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In Part 2 of What to Expect on Offer Night (for Sellers), we’re going to be looking at bidding wars.

In a hot real estate market, bidding wars are common. They usually arise in 2 different ways:

  1. The manufactured or intentional bidding war, when you set a price to attract attention (usually artificially low) and withhold looking at offers for a period (usually 6 or 7 days; for example, you might list a home on September 7th and decide to look at offers on September 15th at 7 pm). Withholding offers is a good strategy to ensure potential Buyers have an opportunity to see the home.
  2. The natural bidding war, when more than one Buyer makes an offer at the same time. The Toronto market is smart, and when good properties are in short supply, and the Buyers are plentiful, it’s not uncommon for natural bidding wars to occur (we see this daily in the condo market right now).

Offer Registration

When an offer is signed by a Buyer, their agent should officially ‘register’ it with your agent’s office. Details of the offer won’t be revealed – simply the existence of an offer. Once the first offer is registered, your agent will likely contact anyone who has shown the property to inform them of the offer and when it will be presented. As new offers are signed, they will also be registered with your agent’s brokerage.

Offer Night

In an ideal world, multiple Buyers make offers at the same time and those offers:

  • Won’t have conditions
  • Will be significantly above asking
  • Will meet your closing date
  • Will be accompanied by a sizeable deposit (at least 5% of the purchase price) via certified deposit cheque or money order
  • Will be accompanied by a certified deposit cheque

The offers will be presented to you, one a time, and you can choose to:

  1. Accept the highest and best offer. Congrats! You’ve sold your home.
  2. Ask everyone to improve their offers
  3. Ask the top few offers to improve their offers.
  4. Choose to negotiate with one of the Buyers.

While Ontario home buyers have always had a right to know if there are other offers on a property (and the number of offers), the contents of the offers – price, closing date, terms and conditions, etc. – had to remain confidential. This is often referred to as ‘blind bidding’.

As of December 1, 2023, blind bidding is still permissible; but a Seller can now choose to disclose the contents of the offers to the other bidders, provided that they give the same information to every person who has submitted a valid offer.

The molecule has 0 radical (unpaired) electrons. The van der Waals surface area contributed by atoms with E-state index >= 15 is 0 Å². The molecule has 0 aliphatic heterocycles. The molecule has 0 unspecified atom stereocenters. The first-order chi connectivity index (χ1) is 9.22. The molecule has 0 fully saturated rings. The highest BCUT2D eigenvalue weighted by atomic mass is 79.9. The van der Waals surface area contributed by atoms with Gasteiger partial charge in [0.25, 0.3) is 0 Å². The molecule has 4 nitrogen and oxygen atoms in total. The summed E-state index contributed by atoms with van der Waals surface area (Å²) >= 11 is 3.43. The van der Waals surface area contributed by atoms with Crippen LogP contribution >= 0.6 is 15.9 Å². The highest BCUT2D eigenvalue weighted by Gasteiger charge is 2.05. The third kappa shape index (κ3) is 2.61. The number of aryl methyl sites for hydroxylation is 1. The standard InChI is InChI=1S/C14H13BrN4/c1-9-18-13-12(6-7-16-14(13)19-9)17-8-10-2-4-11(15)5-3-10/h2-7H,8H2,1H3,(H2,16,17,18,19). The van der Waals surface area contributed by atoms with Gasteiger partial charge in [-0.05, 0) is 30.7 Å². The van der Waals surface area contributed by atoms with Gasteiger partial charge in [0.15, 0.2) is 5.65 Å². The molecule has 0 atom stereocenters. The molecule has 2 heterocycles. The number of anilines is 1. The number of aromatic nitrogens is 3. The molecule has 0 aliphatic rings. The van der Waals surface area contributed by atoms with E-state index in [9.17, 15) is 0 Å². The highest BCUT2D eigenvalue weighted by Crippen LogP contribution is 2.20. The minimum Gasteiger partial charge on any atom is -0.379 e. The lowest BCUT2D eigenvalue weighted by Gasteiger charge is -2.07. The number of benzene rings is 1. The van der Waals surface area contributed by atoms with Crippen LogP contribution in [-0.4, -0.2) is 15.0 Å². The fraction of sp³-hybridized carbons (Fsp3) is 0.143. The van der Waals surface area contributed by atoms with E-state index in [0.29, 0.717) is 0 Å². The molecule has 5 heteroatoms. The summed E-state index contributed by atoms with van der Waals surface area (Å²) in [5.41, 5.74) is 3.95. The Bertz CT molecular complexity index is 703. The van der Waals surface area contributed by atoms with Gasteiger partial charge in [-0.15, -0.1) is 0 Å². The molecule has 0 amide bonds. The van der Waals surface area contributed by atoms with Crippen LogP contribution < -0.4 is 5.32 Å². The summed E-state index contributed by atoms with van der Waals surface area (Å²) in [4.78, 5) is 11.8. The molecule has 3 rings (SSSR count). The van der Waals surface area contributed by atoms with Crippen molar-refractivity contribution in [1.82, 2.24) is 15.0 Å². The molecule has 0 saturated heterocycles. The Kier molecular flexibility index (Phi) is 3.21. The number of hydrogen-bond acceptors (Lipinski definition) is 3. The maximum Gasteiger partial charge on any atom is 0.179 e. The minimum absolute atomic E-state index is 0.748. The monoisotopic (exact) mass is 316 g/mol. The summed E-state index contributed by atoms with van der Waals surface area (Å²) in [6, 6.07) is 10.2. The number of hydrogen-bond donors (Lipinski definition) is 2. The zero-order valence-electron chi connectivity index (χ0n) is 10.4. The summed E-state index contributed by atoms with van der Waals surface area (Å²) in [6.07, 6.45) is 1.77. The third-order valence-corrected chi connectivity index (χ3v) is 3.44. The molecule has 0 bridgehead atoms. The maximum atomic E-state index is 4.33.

As a Seller, you can direct your REALTOR to share the highest price, closing dates, deposit amounts and/or terms and conditions with the other offers. Names and other personally identifiable information must still remain confidential. You’ll be asked to provide that direction in writing – and can change or revoke your wishes at any time. The Seller is always in control of what – if any – information is released.

Despite the new rules, some Buyers may choose to keep their offers confidential and not allow the contents to be shared (essentially revoking their offer in the event that the Seller wants to share it). Make sure to discuss strategies to deal with this situation before offer night.

Note: when you ask a Buyer to improve their offer, you are essentially rejecting their offer, so they may choose to walk away. And yes, it’s entirely possible that you ask everyone to improve their offers (thereby declining them all) and everyone decides to go home, so play this game carefully.

Of course, bidding wars don’t always go as planned. One of 3 things can happen:

  1. Multiple offers are registered and submitted (yay, bidding war!)
  2. One offer is submitted (in which case you can choose to accept, negotiate or walk away – it’ll almost always be at or below the asking price)
  3. No offers are submitted (in which case, you can choose to stay on the market at the current price or revise your price (up or down) to reflect what you really want.) If you don’t get the offer you want on Offer Night, it’s important to have an honest conversation about what happened. Are your expectations in line with the current market? How many showings have you had? Did your competition sell? Did anything extraordinary happen? (e.g. a weather event or the Blue Jays playing Game 7 in the World Series).

My most important advice to you: listen to the market and don’t make rash decisions no matter how emotional you’re feeling. A top agent can go a long way in educating and counselling you on bidding war night. Choose your agent wisely.

Stay tuned for Part 3 of the series: the Bully Offer. If you missed Part 1, click here to read about the “Normal” Offer Negotiation.

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